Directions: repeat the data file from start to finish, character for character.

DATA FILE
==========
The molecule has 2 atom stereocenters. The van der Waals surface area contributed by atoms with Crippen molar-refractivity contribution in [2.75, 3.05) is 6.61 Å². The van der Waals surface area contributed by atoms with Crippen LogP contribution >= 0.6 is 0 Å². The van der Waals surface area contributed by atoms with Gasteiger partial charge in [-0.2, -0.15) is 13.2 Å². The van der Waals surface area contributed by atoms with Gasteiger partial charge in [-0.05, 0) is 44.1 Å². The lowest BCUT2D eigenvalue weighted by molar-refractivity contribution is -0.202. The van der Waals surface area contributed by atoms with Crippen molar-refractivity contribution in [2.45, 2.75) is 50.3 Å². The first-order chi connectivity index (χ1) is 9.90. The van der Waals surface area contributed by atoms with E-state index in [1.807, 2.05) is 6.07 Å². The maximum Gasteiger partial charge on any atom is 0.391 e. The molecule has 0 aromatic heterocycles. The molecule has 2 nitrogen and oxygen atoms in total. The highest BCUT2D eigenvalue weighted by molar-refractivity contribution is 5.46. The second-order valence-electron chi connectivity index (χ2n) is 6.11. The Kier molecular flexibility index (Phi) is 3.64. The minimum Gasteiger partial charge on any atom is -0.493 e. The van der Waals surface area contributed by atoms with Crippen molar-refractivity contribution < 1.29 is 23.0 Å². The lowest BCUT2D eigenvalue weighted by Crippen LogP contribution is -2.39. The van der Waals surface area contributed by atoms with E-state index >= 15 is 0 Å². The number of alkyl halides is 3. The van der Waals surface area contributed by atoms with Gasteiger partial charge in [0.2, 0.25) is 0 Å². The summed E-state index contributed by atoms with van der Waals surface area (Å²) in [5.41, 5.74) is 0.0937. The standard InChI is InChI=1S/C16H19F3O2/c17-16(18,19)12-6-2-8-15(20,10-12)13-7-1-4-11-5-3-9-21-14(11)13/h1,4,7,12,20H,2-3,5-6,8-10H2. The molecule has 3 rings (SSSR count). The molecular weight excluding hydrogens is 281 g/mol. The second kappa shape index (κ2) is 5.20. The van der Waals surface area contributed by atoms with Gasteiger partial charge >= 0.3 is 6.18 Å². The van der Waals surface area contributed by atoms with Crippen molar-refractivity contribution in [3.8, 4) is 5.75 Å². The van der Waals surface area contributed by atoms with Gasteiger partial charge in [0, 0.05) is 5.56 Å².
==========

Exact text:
The molecule has 2 atom stereocenters. The van der Waals surface area contributed by atoms with Crippen molar-refractivity contribution in [2.75, 3.05) is 6.61 Å². The van der Waals surface area contributed by atoms with Crippen LogP contribution >= 0.6 is 0 Å². The van der Waals surface area contributed by atoms with Gasteiger partial charge in [-0.2, -0.15) is 13.2 Å². The van der Waals surface area contributed by atoms with Gasteiger partial charge in [-0.05, 0) is 44.1 Å². The lowest BCUT2D eigenvalue weighted by molar-refractivity contribution is -0.202. The van der Waals surface area contributed by atoms with Crippen molar-refractivity contribution in [2.45, 2.75) is 50.3 Å². The first-order chi connectivity index (χ1) is 9.90. The van der Waals surface area contributed by atoms with E-state index in [1.807, 2.05) is 6.07 Å². The maximum Gasteiger partial charge on any atom is 0.391 e. The molecule has 0 aromatic heterocycles. The molecule has 2 nitrogen and oxygen atoms in total. The highest BCUT2D eigenvalue weighted by molar-refractivity contribution is 5.46. The second-order valence-electron chi connectivity index (χ2n) is 6.11. The Kier molecular flexibility index (Phi) is 3.64. The minimum Gasteiger partial charge on any atom is -0.493 e. The van der Waals surface area contributed by atoms with Crippen molar-refractivity contribution < 1.29 is 23.0 Å². The lowest BCUT2D eigenvalue weighted by Crippen LogP contribution is -2.39. The van der Waals surface area contributed by atoms with E-state index >= 15 is 0 Å². The number of alkyl halides is 3. The van der Waals surface area contributed by atoms with Gasteiger partial charge in [0.2, 0.25) is 0 Å². The summed E-state index contributed by atoms with van der Waals surface area (Å²) in [5.41, 5.74) is 0.0937. The standard InChI is InChI=1S/C16H19F3O2/c17-16(18,19)12-6-2-8-15(20,10-12)13-7-1-4-11-5-3-9-21-14(11)13/h1,4,7,12,20H,2-3,5-6,8-10H2. The molecule has 3 rings (SSSR count). The molecular weight excluding hydrogens is 281 g/mol. The second kappa shape index (κ2) is 5.20. The van der Waals surface area contributed by atoms with Gasteiger partial charge >= 0.3 is 6.18 Å². The van der Waals surface area contributed by atoms with Crippen molar-refractivity contribution in [3.8, 4) is 5.75 Å². The van der Waals surface area contributed by atoms with Gasteiger partial charge in [0, 0.05) is 5.56 Å².